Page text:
## 18180Re: Boat Offsets and Stitch n Tape

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• Mar 1, 2002
> I recall reading that Jim Michalak uses the method of joining
> triangles.

It's all based on the concept that the ply doesn't stretch, so the
triangles all stay the same size and shape. Suppose you have a chine
hull drawn with the usual 11 stations (0-10). To lay out the
topsides, you could start with the triangle that has the base at the
chine and rail at station 5, and the peak at the rail on station 6.
The next triangle would have a base at the chine and rail at station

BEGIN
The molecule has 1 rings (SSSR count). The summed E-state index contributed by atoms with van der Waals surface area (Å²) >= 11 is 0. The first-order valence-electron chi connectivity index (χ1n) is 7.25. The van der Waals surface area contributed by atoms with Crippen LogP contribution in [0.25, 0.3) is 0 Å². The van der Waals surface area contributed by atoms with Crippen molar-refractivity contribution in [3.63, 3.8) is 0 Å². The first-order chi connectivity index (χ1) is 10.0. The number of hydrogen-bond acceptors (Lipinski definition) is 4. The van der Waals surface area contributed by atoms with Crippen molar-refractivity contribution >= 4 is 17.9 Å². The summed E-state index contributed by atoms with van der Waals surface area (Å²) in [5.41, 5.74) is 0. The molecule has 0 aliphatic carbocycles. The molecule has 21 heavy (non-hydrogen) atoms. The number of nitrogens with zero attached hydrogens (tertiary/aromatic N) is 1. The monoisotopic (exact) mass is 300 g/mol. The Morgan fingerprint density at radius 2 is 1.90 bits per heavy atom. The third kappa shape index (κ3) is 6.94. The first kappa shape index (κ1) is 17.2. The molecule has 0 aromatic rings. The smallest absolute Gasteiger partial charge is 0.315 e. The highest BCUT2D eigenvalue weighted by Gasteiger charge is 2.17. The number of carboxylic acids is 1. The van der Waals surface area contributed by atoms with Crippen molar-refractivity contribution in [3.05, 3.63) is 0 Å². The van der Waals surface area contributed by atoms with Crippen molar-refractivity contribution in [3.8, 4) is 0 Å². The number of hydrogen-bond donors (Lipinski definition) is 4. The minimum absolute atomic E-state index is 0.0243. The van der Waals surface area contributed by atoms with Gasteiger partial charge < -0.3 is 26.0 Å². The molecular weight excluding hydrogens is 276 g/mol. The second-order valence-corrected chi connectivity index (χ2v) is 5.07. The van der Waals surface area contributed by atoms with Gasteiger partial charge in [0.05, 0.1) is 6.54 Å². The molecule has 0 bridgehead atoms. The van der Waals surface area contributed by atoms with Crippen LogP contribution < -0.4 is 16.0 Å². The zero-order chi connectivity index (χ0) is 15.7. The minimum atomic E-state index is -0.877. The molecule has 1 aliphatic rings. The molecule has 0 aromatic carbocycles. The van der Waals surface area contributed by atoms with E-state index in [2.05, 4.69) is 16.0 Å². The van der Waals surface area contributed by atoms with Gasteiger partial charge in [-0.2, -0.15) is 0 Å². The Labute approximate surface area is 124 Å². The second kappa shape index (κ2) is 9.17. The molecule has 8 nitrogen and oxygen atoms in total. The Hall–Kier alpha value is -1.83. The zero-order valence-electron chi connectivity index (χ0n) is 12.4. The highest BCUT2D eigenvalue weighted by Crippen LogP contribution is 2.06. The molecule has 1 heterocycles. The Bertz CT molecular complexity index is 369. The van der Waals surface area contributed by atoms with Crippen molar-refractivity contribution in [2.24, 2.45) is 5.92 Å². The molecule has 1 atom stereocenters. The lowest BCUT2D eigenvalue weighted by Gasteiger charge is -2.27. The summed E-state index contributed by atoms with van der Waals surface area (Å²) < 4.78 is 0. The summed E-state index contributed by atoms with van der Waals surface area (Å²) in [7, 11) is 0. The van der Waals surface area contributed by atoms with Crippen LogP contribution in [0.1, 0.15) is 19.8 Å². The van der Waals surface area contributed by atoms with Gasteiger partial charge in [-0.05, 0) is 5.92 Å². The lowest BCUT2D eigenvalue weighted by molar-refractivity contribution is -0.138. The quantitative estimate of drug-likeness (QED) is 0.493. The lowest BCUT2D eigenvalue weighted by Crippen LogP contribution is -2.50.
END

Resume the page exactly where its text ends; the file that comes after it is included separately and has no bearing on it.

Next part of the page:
6 and the peak on the chine at station 5. Etc, both ways.

So far as I know, all the fancy software works basically the same
way, except they use a larger number of stations (and/or cleverly
chosen triangles) to cut down the error.

Exercise for the student: What happens when you try this process with
a "non-developable" hull shape? Hint: the trouble begins because the
straight-line length of a triangle side is not the same as the length
measured along the curve of the hull.

Peter
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